Social Justice Christians Attack ‘Nationalism’ With Joint Statement

Our national motto,

A group of leftist ‘Christians’ recently drafted and signed a statement against so-called Christian Nationalism. Although most signers identify as evangelicals, several Roman Catholics joined in the effort. Some endorsers of the statement partner heavily with the Southern Baptist Convention’s Russell Moore.

WHAT IS NATIONALISM?

Nationalism is the historical political philosophy of the United States and Western Civilization. The philosophy holds that human flourishing is best advanced by the security and sovereignty of nation-states, which exist to protect the liberties of its individual Citizens.

Opposed to Nationalism is the ideology of Globalism, which seeks the dismantling of the sovereign nation-states and replacing them with regional or global governing bodies. Typically, Globalists seek to dismantle the nation-state ruling paradigm by removing sovereign borders, opening unfiltered immigration, promoting multiculturalism that doeesn’t assimilate, and subjecting nations to the global governing bodies. Globalism is undergirded by Communitarianism, which holds public well-being of higher priority than individual liberties.

Because nation-states are best designed to protect individual liberties, freedom-loving individuals who desire things like religious liberty, the freedom of speech, and property rights will orient themselves toward Nationalism.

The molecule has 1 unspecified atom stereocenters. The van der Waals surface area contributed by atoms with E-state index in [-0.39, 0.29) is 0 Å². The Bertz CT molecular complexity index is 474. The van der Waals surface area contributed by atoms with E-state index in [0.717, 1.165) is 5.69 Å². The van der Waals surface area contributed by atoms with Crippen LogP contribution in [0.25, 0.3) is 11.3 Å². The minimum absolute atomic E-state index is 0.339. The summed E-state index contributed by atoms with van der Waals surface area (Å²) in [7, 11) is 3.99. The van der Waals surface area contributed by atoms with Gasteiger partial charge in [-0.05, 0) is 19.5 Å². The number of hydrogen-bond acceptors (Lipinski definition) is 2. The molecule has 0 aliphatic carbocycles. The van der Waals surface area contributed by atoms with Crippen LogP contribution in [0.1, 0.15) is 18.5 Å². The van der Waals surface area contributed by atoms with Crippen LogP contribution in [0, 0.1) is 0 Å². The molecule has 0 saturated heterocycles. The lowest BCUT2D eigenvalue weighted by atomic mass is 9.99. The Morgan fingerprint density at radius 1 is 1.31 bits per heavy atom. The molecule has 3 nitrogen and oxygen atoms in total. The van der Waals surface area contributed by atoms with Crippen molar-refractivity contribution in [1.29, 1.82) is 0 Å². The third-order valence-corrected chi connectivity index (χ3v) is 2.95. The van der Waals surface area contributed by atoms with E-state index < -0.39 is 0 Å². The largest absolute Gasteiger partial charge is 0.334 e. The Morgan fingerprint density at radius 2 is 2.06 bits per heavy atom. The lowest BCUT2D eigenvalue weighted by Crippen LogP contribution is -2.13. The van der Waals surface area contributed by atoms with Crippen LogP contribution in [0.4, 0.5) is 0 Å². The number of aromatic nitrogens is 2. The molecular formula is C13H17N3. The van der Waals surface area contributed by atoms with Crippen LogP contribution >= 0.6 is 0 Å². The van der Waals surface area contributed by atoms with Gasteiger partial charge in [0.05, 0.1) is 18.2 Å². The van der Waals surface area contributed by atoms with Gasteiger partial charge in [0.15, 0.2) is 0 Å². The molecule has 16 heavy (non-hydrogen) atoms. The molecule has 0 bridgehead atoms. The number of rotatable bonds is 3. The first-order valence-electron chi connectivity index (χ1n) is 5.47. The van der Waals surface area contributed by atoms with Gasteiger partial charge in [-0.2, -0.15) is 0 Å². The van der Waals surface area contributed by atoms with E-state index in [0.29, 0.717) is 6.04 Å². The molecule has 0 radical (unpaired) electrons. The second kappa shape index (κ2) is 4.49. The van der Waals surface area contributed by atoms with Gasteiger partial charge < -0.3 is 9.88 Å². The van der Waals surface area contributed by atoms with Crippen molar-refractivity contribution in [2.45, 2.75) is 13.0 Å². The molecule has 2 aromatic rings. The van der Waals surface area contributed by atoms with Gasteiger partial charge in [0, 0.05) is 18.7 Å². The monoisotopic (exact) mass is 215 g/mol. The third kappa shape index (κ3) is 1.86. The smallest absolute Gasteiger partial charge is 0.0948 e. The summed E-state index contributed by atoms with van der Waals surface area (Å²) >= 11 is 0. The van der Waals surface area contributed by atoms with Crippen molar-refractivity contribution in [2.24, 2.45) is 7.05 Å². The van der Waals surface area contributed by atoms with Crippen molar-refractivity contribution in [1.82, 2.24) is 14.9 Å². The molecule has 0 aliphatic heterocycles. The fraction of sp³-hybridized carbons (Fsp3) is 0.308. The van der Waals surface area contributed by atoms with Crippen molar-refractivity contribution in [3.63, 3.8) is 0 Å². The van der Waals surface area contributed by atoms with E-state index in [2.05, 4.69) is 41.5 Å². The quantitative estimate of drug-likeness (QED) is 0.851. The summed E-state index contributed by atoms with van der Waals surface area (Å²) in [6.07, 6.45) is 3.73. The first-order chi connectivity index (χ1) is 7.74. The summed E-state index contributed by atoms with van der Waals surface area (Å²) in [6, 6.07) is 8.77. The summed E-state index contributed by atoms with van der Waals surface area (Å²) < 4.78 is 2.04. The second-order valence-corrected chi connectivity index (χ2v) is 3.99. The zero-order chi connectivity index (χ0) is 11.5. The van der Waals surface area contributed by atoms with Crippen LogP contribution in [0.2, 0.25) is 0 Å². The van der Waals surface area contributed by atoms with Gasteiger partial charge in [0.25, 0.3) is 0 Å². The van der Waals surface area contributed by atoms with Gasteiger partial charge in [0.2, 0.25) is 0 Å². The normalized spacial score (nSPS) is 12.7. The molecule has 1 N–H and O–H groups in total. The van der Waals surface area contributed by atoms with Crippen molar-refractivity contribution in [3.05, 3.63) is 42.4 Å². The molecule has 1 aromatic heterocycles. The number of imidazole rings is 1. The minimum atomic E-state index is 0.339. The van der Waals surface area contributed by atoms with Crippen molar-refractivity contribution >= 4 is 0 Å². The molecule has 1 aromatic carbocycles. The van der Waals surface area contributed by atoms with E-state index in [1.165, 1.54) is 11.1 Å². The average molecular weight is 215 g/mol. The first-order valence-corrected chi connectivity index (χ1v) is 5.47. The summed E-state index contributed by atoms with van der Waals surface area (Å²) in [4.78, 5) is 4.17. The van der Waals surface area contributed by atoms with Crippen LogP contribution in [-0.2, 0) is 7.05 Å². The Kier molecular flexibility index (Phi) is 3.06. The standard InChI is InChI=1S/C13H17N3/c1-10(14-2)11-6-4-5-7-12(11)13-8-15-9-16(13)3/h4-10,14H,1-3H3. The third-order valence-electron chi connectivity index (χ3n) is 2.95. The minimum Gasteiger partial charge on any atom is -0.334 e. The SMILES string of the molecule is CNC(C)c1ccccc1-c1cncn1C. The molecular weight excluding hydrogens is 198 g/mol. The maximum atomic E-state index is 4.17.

Contrastly, those who value freedom less and care more about being provided safety, wealth, and privilege from others will naturally orient themselves toward Globalism and Communitarianism.

WHAT IS CHRISTIAN NATIONALISM?

Christian Nationalists promote Christian virtues and a Biblical worldview within their nation-state. They will often focus on the contributions of Christianity to their nation, and they pray for the success and well-being of their particular country.

Christian Nationalists also pray that their nation will more closely align with the Bible and strive to implement Biblical principles into law. They seek to appoint or elect those who will uphold or legislate godly laws.

Christian Nationalists will often combine aspects of their religion with government-oriented ceremonies, including prayers before legislative sessions, oaths sworn on the Bible, national prayer breakfasts, faith advisory councils, and the Ten Commandments or other Scriptures on monuments. These are all aspects of Christian Nationalism.

The opposite of Christian Nationalism is Pluralism, which holds that the nation-state should be explicitly neutral in all aspects of religion (these are responsible for Satanists leading city council invocational prayers) or Secularists, who seek to remove all references to religion from public life altogether.

A NATIONALIST, OR CHRISTIAN NATIONALIST, IS NOT THE SAME AS A WHITE CHRISTIAN NATIONALIST

The term, Nationalism, is not short-hand for “White Nationalism” and “Christian Nationalism” is not short-hand for “White Christian Nationalism.” These are different categories and the additional adjective is an important distinction.

A “White Nationalist” focuses on the contributions and promotion of the Caucasian ethnicity within the Nation-State, arguing that a nation should be “White.” A “Black Nationalist” (like Thabiti Anyabwile) believes the same, but for those of African descent.

SOCIAL JUSTICE ‘CHRISTIANS’ GANG UP ON ‘NATIONALISTS’